The EU-Mercosur trade agreement leads to environmental destruction, violation of the land rights of farmers and indigenous people and the loss of industrial jobs in the Mercosur countries. It also creates unfair competition for European farmers. The Handel Anders! coalition is calling for an alternative agreement to improve the political cooperation between the EU and the Mercosur countries and is making proposals for just and sustainable international trade rules. That is the core message of new publication presented today in the Nieuwspoort in The Hague.
We are shocked and alarmed by the news that the Philippine government has declared a list of 600 people to be communist terrorists. On the list are mostly indigenous leaders, environmental activists and human rights defenders. Among them are some of our partners, and we are deeply worried about them and the other people on this list.
This week, from 12 until 16 February, fourteen indigenous leaders and human rights defenders from forest countries came to the Netherlands to call upon Dutch policy makers to take serious action against human rights abuses, land grabbing and further deforestation in relation to large scale agriculture, timber logging and mining. The Dutch harbours of Rotterdam and Amsterdam receive enormeous amounts of soy and palm oil, both for the Dutch market and for further transport into Europe and elswhere.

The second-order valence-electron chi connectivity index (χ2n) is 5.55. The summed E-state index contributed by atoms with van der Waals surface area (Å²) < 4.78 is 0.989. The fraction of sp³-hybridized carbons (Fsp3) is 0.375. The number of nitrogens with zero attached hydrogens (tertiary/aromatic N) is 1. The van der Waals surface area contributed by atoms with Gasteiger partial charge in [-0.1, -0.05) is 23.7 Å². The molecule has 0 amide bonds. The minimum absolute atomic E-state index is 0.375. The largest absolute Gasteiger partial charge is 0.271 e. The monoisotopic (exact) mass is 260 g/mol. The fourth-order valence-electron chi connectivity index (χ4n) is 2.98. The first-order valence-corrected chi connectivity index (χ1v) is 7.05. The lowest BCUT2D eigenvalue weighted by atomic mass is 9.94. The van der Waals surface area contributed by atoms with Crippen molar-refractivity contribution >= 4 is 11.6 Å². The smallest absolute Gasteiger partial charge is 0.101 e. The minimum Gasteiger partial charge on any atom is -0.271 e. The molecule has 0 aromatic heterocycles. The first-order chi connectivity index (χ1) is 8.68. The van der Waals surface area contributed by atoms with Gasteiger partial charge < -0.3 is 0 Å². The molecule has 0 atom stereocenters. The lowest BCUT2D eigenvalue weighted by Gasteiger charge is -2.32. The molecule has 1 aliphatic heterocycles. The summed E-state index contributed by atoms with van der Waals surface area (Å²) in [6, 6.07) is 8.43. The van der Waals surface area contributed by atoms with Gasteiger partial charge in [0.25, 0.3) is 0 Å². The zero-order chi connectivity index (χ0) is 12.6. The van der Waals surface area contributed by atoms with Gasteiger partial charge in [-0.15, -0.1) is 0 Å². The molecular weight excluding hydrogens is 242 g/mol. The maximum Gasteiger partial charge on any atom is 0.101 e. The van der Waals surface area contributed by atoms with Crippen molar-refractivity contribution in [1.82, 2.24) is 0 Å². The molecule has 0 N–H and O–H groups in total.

Today the Netherlands is celebrating freedom. Our freedom goes further than living in peace. We have the freedom to discuss policy to our hearts’ content on, for example, ending the lockdown on television, in the press and on social media. We can do that freely because we know that our rights to freedom of expression are well protected. But how different that is in countries where authoritarian leaders are grasping the crisis as an excuse to throw these rights out with the trash and rule with an iron hand.
The Rio de la Plata Basin in South America extends across Argentina, Bolivia, Brazil, Paraguay and Uruguay. The livelihoods of the millions of people who live there – city-dwellers, small farmers and fishers, and indigenous peoples – are under pressure from soya cultivation, mining and logging, and by the construction of dams and ports. The COVID-19 crisis is making the situation even worse.
Indigenous communities in Paraguay saw their attempts to regain their ancestral lands thwarted by German investors. This is the level of impact that investment treaties can have on social, environmental and economic development and rights. Why? Because of the ‘Investor-to-State Dispute Settlement’ (ISDS) clauses that are included in many such treaties.